The Scottish International Storytelling Festival is back this October
- Emma Simmonds
- 20 July 2021
The festival promises an eclectic mix of in-person and online events combining stories and songs
The largest event of its kind, the Scottish International Storytelling Festival (SISF) explores a wealth of cultures, traditions and styles and has been taking place in and around Edinburgh annually since 1989, brought to you by Traditional Arts and Culture Scotland. This year, it's inviting audiences to imagine something different, by delving into their past, future, dreams and desires, as well as worlds old and new.
As Covid-19 restrictions are eased, the festival will return to theatres, including the Scottish Storytelling Centre in Edinburgh. Small-scale, safely distanced events – some of which will take place outdoors – are planned as part of the 2021 programme, running from Friday 15 to Sunday 31 October, with plans subject to government guidance at the time. Additionally, it will continue to develop the festival's digital programme for those unable to attend in person and international audiences.
For the first time, the festival extended an open invitation to storytellers working or living in Scotland to join SISF's creative process by submitting a proposal based on the theme 'Imagine'. This has resulted in a series of works developed by storytellers and musicians, whose creativity joins that of leading storytellers from Scotland and beyond. Adventures with John Muir, tales of resilience and survival in Lithuania, an introduction to the father of climate science, and scenes from Partition India all feature, with more to be announced in September.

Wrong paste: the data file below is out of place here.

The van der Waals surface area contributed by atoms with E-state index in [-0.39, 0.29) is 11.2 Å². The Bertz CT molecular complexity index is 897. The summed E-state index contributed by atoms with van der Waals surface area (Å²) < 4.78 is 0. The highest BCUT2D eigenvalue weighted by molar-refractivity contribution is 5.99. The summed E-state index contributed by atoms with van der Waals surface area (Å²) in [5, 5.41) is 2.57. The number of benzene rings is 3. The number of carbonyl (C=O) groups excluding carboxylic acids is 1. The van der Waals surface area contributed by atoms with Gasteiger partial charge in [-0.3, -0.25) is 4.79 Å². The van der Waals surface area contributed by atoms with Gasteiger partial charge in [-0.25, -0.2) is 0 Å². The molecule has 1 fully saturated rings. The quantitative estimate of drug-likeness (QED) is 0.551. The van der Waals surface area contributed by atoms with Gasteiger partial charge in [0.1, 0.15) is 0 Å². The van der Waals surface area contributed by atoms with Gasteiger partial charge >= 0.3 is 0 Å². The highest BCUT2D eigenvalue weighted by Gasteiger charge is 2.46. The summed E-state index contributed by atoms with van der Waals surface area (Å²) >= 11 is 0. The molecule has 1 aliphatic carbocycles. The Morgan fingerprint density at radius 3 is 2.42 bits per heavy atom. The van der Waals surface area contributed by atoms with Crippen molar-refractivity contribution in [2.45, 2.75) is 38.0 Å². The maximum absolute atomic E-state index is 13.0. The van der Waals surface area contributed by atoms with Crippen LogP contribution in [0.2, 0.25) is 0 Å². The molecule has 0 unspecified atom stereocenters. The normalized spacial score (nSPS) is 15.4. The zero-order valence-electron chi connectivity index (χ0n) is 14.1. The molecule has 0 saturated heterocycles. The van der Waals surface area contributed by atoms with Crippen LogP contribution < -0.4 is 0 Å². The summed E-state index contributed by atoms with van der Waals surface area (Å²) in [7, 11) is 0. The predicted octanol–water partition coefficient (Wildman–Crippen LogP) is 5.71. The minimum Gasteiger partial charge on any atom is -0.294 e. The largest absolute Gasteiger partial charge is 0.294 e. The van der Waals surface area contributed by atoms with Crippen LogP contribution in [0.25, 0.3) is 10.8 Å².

In the spirit of collaboration, the festival will also be working on events with The Orkney Storytelling Festival and The Wild Geese Festival, based in Dumfries and Galloway. And, running alongside the SISF from Tuesday 12 October to Tuesday 30 November, the Community and Families Programme will pair local storytellers with partner organisations in online and small-scale live settings, while the festival's Global Lab makes its focus international environmental creativity, with digital workshops bringing together storytellers, artists, activists and educators from across the globe in the countdown to COP26, the UN Climate Change Conference, which will be held in Glasgow from Sunday 31 October.
The SISF's director, Donald Smith, explains more: 'This year's Storytelling Festival is about showcasing the power of storytelling to create our own worlds, to celebrate human spirit and ingenuity and to help us imagine new ways of being. As we come to terms with the lasting impact of the pandemic and look forward to COP26, now is the time to ask: Do stories have a power to change lives? Could this time of global crisis also be the crucible for change? This year I'm particularly excited about our Imagine strand in the programme and the results of working closely with the storytelling community across Scotland. This spirit of co-creation, will help us build back better and stronger, whilst feeding the roots of storytelling traditions in artistic communities across Scotland.'
The full SISF programme will be announced on Tuesday 21 September at sisf.org.uk